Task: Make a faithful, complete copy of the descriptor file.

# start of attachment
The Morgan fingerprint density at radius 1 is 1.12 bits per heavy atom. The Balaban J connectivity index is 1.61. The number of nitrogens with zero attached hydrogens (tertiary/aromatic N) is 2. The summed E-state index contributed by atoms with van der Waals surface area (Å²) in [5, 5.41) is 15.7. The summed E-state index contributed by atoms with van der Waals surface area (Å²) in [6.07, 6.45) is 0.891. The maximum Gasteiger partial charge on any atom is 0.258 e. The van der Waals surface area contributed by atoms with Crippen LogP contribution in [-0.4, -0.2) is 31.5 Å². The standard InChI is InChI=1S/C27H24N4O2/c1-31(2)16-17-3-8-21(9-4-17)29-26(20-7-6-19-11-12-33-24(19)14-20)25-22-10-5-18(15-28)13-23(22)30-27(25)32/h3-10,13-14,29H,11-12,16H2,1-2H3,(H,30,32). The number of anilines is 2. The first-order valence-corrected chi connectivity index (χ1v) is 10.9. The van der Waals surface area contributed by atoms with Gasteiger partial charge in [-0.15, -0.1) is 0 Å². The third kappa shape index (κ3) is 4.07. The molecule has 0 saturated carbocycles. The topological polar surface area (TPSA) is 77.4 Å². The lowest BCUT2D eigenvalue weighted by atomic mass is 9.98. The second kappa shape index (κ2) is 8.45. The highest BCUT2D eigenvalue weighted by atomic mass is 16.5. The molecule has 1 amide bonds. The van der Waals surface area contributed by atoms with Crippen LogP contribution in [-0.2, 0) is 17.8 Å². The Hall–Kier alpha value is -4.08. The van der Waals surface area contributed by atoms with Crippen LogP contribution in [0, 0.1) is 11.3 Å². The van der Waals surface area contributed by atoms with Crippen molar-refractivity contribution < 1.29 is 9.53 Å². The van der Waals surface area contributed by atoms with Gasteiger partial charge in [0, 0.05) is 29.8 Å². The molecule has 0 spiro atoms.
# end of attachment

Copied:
The Morgan fingerprint density at radius 1 is 1.12 bits per heavy atom. The Balaban J connectivity index is 1.61. The number of nitrogens with zero attached hydrogens (tertiary/aromatic N) is 2. The summed E-state index contributed by atoms with van der Waals surface area (Å²) in [5, 5.41) is 15.7. The summed E-state index contributed by atoms with van der Waals surface area (Å²) in [6.07, 6.45) is 0.891. The maximum Gasteiger partial charge on any atom is 0.258 e. The van der Waals surface area contributed by atoms with Crippen LogP contribution in [-0.4, -0.2) is 31.5 Å². The standard InChI is InChI=1S/C27H24N4O2/c1-31(2)16-17-3-8-21(9-4-17)29-26(20-7-6-19-11-12-33-24(19)14-20)25-22-10-5-18(15-28)13-23(22)30-27(25)32/h3-10,13-14,29H,11-12,16H2,1-2H3,(H,30,32). The number of anilines is 2. The first-order valence-corrected chi connectivity index (χ1v) is 10.9. The van der Waals surface area contributed by atoms with Gasteiger partial charge in [-0.15, -0.1) is 0 Å². The third kappa shape index (κ3) is 4.07. The molecule has 0 saturated carbocycles. The topological polar surface area (TPSA) is 77.4 Å². The lowest BCUT2D eigenvalue weighted by atomic mass is 9.98. The second kappa shape index (κ2) is 8.45. The highest BCUT2D eigenvalue weighted by atomic mass is 16.5. The molecule has 1 amide bonds. The van der Waals surface area contributed by atoms with Crippen LogP contribution in [-0.2, 0) is 17.8 Å². The Hall–Kier alpha value is -4.08. The van der Waals surface area contributed by atoms with Crippen LogP contribution in [0, 0.1) is 11.3 Å². The van der Waals surface area contributed by atoms with Crippen molar-refractivity contribution < 1.29 is 9.53 Å². The van der Waals surface area contributed by atoms with Gasteiger partial charge in [0, 0.05) is 29.8 Å². The molecule has 0 spiro atoms.